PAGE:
Health & Safety Week! Ensure Your Leadership Skills are Robust and Effective

Today is the start of Health and Safety Week 2014, which has been launched by the HSE and other partners to highlight certain aspects of health and safety in the workplace – with health and safety leadership being one of the drivers for debate and action. There is an important difference between health and safety leadership and health and safety management – the former is strategic while the latter operational. But what is effective health and safety leadership, and just how should you lead?

Ensure Your Leadership Skills are Robust and Effective

Robust health and safety leadership is fundamental to successful health and safety management. Since the introduction of the Corporate Manslaughter offence in 2007, the spotlight has focused on the responsibilities of directors and senior managers within organisations. As an employer, you should develop effective leadership strategies if you are to avoid prosecution.

4 Top Tips for Effective Health and Safety Leadership

  1. Plan your direction: devise a robust and dynamic health and safety policy which sets out your performance standards and values, and ensure that the duties and responsibilities for health and safety management are communicated throughout the company. Don’t forget to consider the safety arrangements of partners, suppliers and contractors, as their performance could adversely affect yours.
  2. Establish clear roles and assign responsibilities and accountabilities for individuals and teams. Those in leadership roles must lead by example, by proactively communicating the importance of health and safety throughout your organisation, being active and visible in the workplace and encouraging safe behaviours. Ensure your workers understand the role they play in your company’s safety.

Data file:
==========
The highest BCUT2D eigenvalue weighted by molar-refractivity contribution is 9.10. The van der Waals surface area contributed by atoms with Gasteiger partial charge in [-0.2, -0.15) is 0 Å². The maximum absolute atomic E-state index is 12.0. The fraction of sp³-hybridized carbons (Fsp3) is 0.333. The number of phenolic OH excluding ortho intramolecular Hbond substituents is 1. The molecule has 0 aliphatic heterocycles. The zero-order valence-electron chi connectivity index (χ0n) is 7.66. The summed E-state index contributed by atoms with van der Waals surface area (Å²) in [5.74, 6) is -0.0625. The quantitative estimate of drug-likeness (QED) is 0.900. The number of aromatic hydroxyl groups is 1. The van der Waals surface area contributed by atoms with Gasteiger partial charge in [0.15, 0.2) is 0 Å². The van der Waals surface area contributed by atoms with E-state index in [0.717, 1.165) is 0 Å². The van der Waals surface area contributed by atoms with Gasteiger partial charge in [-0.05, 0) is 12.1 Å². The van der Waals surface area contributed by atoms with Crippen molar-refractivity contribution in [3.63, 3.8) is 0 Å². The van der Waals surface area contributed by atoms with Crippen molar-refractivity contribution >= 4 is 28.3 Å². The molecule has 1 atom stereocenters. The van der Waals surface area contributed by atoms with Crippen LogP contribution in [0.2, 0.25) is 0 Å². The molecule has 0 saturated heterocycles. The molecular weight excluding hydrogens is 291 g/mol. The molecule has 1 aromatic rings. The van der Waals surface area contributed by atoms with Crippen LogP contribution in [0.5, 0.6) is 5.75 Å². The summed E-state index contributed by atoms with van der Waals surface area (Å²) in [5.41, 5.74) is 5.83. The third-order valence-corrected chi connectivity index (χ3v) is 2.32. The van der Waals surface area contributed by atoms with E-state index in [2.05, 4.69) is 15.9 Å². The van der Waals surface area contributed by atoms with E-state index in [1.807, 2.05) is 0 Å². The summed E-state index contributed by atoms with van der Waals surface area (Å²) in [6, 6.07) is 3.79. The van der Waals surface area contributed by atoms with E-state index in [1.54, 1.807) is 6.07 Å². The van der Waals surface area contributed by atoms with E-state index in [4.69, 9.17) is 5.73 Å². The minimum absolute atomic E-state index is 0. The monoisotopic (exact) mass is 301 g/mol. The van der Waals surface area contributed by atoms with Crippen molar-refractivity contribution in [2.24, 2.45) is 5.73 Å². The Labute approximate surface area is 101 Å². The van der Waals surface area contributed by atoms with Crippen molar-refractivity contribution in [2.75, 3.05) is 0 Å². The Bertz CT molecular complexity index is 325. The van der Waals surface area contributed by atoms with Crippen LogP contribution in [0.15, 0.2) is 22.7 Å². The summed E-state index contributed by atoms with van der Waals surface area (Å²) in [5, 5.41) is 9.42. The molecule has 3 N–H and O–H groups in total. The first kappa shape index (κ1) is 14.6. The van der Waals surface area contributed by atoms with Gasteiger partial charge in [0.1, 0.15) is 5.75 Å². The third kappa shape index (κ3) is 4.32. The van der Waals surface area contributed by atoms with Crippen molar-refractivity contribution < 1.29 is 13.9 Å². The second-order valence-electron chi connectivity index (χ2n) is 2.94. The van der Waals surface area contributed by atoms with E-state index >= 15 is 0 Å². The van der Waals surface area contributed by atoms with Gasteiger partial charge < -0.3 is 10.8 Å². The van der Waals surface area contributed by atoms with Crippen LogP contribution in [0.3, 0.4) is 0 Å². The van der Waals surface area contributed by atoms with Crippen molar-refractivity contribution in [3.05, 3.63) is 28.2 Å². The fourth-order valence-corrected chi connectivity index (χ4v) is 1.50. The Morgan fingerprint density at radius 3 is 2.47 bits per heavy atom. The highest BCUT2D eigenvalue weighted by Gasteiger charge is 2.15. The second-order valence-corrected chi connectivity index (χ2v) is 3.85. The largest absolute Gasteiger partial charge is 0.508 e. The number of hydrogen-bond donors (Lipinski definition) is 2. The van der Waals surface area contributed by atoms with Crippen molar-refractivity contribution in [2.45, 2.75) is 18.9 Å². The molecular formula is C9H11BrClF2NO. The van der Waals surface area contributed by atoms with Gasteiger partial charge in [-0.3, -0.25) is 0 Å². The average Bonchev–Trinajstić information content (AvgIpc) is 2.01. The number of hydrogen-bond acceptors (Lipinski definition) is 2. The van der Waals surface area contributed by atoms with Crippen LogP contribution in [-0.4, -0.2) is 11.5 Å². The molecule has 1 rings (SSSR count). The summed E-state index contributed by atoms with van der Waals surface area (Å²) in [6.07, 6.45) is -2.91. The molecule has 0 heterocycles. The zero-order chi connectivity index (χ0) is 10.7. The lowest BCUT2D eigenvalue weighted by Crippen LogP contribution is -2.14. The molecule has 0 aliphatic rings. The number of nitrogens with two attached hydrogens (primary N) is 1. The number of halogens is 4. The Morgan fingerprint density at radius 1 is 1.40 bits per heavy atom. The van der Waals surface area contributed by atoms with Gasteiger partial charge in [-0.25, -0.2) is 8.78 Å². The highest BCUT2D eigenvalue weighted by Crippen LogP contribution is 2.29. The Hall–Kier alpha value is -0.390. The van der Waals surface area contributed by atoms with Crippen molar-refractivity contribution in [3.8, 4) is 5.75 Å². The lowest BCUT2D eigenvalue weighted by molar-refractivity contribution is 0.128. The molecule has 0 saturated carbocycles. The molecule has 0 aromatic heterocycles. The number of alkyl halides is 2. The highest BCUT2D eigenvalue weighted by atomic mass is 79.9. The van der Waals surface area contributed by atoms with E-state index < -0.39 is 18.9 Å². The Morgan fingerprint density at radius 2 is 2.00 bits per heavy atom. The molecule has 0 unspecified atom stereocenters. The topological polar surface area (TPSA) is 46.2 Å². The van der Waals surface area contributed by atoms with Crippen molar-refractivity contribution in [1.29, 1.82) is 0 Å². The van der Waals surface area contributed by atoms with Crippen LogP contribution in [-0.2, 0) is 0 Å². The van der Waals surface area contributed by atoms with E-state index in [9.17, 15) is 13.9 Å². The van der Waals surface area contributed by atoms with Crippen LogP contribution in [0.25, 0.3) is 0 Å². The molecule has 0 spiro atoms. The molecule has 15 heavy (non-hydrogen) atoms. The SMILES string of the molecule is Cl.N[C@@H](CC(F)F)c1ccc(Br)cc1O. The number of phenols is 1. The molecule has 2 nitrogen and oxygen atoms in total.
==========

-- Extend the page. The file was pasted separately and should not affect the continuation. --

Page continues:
3. Check that you are delivering on health and safety: focus on introducing risk management systems which enable the delivery of risk management and risk reduction strategies. Ensure health and safety is adequately resourced; obtain health and safety advice from a competent person, carry out risk assessments and implement control measures in consultation with your workforce. This will make staff feel valued and increase the likelihood of achieving compliance with policies and safe systems of work.
  4. Monitor and review your performance at least once a year: carry out periodic audits of the effectiveness of management structures and risk management controls. Ensure appropriate weight is given to reporting information such as progress of training and maintenance programmes and incident data, e.g. accidents and sickness absence rates. In terms of accidents, your goals and responsibilities should focus on the systems and activities that drive safety outcomes, as opposed to the outcomes themselves.

Failure to include health and safety as a business risk can have catastrophic results. Act now to take the lead on health and safety to avoid costly prosecutions and fines.

Contact us if you would like advice.

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